Saturday, May 12, 2018

Governor Brown Renews His Commitment to Educational Decline

Governor Brown released his May Revision of the California budget.  His higher education revisions suggest little beyond his continuing refusal to recognize the challenges of contemporary higher education and the social need for an expanded and deepened system of tertiary education.

Perhaps the most significant new element in the Governor's proposals is his announcement that, if either CSU or UC choose to raise tuition, the state will lower its general funding in the exact amount that the State must increase funding in Cal Grants to cover the raised tuition (7). As Dan Mitchell has pointed out, this does not mean that either UC or CSU will lose all the revenue from tuition increases.  They may therefore be tempted to raise tuition.  But it does mean that the Governor is setting the most important source of tuition aid for Californians against the general needs of improving the campuses.

As early as 2013 then Speaker John Pérez warned that UC could not expect the State to "buy out" proposed tuition increases and during the tuition freeze the state warned that it would lower base funding if the sectors increased tuition.  But the State did increase general fund revenues last year--even with tuition increases.  Now the governor is refusing to do that again and playing a game of explicitly setting off the financial needs of poorer students against the funding needs of improving education.  Not only has he offered a lower base increase (3% as opposed to the 4% that had been expected under his compact with President Napolitano) but he is now proposing that Cal Grant funding be treated as a trade-off for base funding.  He is thereby reinforcing Sacramento's insistence that spending on student financial aid be counted as part of the calculation of state funding for UC and CSU.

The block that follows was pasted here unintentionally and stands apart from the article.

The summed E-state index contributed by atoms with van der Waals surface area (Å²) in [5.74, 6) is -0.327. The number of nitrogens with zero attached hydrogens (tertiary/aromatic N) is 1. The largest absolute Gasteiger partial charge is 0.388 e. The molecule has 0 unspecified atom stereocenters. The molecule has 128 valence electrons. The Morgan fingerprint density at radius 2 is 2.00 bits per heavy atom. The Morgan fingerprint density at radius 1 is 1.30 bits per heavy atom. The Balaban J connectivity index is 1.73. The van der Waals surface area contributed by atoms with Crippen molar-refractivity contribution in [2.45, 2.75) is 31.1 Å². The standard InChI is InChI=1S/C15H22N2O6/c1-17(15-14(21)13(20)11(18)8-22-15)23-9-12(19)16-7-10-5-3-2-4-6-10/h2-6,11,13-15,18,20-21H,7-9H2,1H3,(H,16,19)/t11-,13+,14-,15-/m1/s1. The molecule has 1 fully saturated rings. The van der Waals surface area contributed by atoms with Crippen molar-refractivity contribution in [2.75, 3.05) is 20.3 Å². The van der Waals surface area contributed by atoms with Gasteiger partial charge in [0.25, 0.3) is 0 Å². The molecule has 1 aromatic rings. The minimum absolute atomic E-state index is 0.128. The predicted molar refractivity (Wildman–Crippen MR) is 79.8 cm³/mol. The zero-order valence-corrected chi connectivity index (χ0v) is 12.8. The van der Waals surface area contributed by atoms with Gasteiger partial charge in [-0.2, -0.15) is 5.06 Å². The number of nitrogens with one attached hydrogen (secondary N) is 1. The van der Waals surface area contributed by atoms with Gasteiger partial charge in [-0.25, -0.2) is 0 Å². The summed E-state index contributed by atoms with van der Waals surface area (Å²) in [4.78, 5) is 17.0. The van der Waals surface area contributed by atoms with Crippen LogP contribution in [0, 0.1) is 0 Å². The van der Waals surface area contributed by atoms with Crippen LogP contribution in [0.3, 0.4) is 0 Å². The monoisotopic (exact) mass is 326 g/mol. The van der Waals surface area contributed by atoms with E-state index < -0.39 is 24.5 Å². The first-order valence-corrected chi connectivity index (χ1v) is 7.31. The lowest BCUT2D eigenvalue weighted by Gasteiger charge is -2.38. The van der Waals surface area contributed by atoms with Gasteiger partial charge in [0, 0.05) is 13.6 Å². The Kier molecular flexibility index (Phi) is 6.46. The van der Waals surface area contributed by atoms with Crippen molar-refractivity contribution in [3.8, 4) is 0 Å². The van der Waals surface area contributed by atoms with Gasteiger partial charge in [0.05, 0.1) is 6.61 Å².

There are some positive one-time allocations for deferred maintenance and selected programs at the two sectors.  But one time allocations are band-aids.  They do little to address the strain on faculty, staff and students caused by the increases in enrollments during the long decade of reduced state funding.  They do little to address the long-term capital needs of both CSU and UC.   The Governor has gone on record as insisting he doesn't "know what a legacy is."  That's just as well.  In higher education at least it isn't a pretty one.

No comments:

Post a Comment

Note: Firefox is occasionally incompatible with our comments section. We apologize for the inconvenience.